Cross-posted here (also see Heng’s comment)
The whole process of sales and marketing of papers (also known as ‘peer reviewed publication’) is so broken in biology that one can only laugh by watching the devolution of the system. We noticed the problem as soon as we started submitting papers in this field. One of our friends always had better luck than us in getting his papers accepted for review process at Science and he even managed to get one of our ‘do not like to review, because not interesting for our great journal’ paper go through the review process. Being curious (a 17th century practice), we checked how he did it, and discovered that he always started his conversation with Science editors with ‘I am the student of Nobel Laureate so and so’.
That method works very well, as found out by a study of papers published in top psychology journals. h/t: @DanGraur
The present investigation was an attempt to study the peer-review process directly, in the natural setting of actual journal referee evaluations of submitted manuscripts. As test materials we selected 12 already published research articles by investigators from prestigious and highly productive American psychology departments, one article from each of 12 highly regarded and widely read American psychology journals with high rejection rates (80%) and nonblind refereeing practices.
With fictitious names and institutions substituted for the original ones (e.g., Tri-Valley Center for Human Potential), the altered manuscripts were formally resubmitted to the journals that had originally refereed and published them 18 to 32 months earlier. Of the sample of 38 editors and reviewers, only three (8%) detected the resubmissions. This result allowed nine of the 12 articles to continue through the review process to receive an actual evaluation: eight of the nine were rejected. Sixteen of the 18 referees (89%) recommended against publication and the editors concurred. The grounds for rejection were in many cases described as serious methodological flaws. A number of possible interpretations of these data are reviewed and evaluated.
Hi bwa users,
The bwa-mem manuscript has been rejected. Interestingly, the first reviewer only raised a couple of minor concerns and then accepted the manuscript in the second round of the review. The second reviewer made quite a few mistakes on some basic concepts and was hostile from the beginning. The third reviewer gave fair and good review in the first round, all of which have been addressed, but he then tried hard to argue one particular mapper to be the best in accuracy that on the contrary is inferior to most others in my view. I admit that my responses were not appropriate, either, when I was in rage under the charge of being “scientifically dishonest” - because I did not show that particular mapper in the main figure given its absence of mapping quality.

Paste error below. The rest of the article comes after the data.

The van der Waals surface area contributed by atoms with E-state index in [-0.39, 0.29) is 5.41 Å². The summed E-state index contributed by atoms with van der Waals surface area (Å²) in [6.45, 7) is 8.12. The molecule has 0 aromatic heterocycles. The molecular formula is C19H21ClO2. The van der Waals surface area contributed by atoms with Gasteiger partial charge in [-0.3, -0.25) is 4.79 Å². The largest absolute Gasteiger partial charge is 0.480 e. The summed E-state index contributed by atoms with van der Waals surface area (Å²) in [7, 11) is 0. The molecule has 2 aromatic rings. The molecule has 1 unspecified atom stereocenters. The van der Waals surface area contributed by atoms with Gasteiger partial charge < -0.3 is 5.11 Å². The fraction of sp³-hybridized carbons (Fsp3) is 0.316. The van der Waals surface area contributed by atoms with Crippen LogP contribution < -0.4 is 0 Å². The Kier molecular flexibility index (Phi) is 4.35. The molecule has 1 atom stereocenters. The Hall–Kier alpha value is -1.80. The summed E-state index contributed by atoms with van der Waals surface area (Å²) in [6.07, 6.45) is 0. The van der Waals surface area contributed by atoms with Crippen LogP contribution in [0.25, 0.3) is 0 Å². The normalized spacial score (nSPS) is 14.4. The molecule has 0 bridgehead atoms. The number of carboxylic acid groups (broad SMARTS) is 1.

Anyway, this is the past and you cannot really tell if I am the biased one when myself is describing the review process. As to the manuscript, I do not have plan to submit it to another peer-reviewed journal before I get time from the problems that interest me more. The manuscript is fairly short and simple. It should not be hard for you to judge how bwa-mem is compared to those peer- reviewed mappers. If you decide to use bwa-mem, please cite:
“Li H. (2013) Aligning sequence reads, clone sequences and assembly contigs with BWA-MEM. arXiv:1303.3997v1 [q-bio.GN].”
I would greatly appreciate. In these years, I sometimes did not pay enough attention to users’ requests and sometimes even lost patience in answering questions. I deeply apologize for these. Just remember: when I calm down, I am always grateful to every user, really.
Thank you very much,
PS: I regard this review process as an isolated event. I don’t mean to criticize the journal or the peer-review process in general with this example. As I said, I was not doing everything in the best way, either.
Here are the problems with the objections of the reviewers, and moreover the big picture of existing approach to publish in so-called peer reviewed journals.
1. Heng Li has a large electronic footprint, which is one’s real ‘publication record’ in the internet era. Anyone, who reads Heng Li’s comments at Biostars or Seqanswers, knows that he tries to do very thorough job. So, throwing big words like ‘scientifically dishonest’ disgraces the peer review process rather than saying anything about the quality of his submitted work.
2. Only reason for his sending the paper to a traditional journal is possibly to be able to fill up ‘publication’ column in grant review, because the github, biostars, seqanswers, blogs and arxiv are not considered as ‘publications’ by NIH.
3. Even the mapping God can be wrong, as he surely is in the last part of his comment :)
I regard this review process as an isolated event. I don’t mean to criticize the journal or the peer-review process in general with this example.
The does not agree with the mentioned study on psychology papers in the top part of the commentary. Unless Heng Li revises the last part of his opinion, we will start calling him all kinds of nasty names like reviewer 3.